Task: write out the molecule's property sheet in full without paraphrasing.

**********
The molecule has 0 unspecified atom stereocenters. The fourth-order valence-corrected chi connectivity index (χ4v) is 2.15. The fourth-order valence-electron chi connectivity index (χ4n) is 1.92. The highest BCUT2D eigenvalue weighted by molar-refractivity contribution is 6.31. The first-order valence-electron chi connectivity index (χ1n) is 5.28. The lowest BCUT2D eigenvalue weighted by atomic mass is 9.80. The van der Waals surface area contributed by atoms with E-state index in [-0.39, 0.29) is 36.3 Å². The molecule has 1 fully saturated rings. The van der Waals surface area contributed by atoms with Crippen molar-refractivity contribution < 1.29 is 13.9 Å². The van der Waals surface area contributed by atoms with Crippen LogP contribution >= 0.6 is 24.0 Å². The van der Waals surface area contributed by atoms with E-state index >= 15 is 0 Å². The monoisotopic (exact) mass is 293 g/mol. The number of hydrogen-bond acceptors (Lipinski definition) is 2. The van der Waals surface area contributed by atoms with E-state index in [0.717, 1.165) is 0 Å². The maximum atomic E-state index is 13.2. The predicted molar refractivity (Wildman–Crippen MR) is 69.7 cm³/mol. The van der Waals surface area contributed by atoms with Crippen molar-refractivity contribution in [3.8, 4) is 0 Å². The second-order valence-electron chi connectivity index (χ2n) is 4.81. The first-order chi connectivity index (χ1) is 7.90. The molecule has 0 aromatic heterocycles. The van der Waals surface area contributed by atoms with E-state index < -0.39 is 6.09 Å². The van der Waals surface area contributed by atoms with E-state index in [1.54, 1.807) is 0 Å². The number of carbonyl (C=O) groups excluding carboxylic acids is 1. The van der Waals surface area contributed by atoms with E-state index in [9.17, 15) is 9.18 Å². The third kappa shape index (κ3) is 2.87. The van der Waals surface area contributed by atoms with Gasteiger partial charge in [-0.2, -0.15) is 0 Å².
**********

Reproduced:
The molecule has 0 unspecified atom stereocenters. The fourth-order valence-corrected chi connectivity index (χ4v) is 2.15. The fourth-order valence-electron chi connectivity index (χ4n) is 1.92. The highest BCUT2D eigenvalue weighted by molar-refractivity contribution is 6.31. The first-order valence-electron chi connectivity index (χ1n) is 5.28. The lowest BCUT2D eigenvalue weighted by atomic mass is 9.80. The van der Waals surface area contributed by atoms with E-state index in [-0.39, 0.29) is 36.3 Å². The molecule has 1 fully saturated rings. The van der Waals surface area contributed by atoms with Crippen molar-refractivity contribution < 1.29 is 13.9 Å². The van der Waals surface area contributed by atoms with Crippen LogP contribution >= 0.6 is 24.0 Å². The van der Waals surface area contributed by atoms with E-state index >= 15 is 0 Å². The monoisotopic (exact) mass is 293 g/mol. The number of hydrogen-bond acceptors (Lipinski definition) is 2. The van der Waals surface area contributed by atoms with E-state index in [0.717, 1.165) is 0 Å². The maximum atomic E-state index is 13.2. The predicted molar refractivity (Wildman–Crippen MR) is 69.7 cm³/mol. The van der Waals surface area contributed by atoms with Crippen molar-refractivity contribution in [3.8, 4) is 0 Å². The second-order valence-electron chi connectivity index (χ2n) is 4.81. The first-order chi connectivity index (χ1) is 7.90. The molecule has 0 aromatic heterocycles. The van der Waals surface area contributed by atoms with E-state index < -0.39 is 6.09 Å². The van der Waals surface area contributed by atoms with E-state index in [1.54, 1.807) is 0 Å². The number of carbonyl (C=O) groups excluding carboxylic acids is 1. The van der Waals surface area contributed by atoms with E-state index in [9.17, 15) is 9.18 Å². The third kappa shape index (κ3) is 2.87. The van der Waals surface area contributed by atoms with Gasteiger partial charge in [-0.2, -0.15) is 0 Å².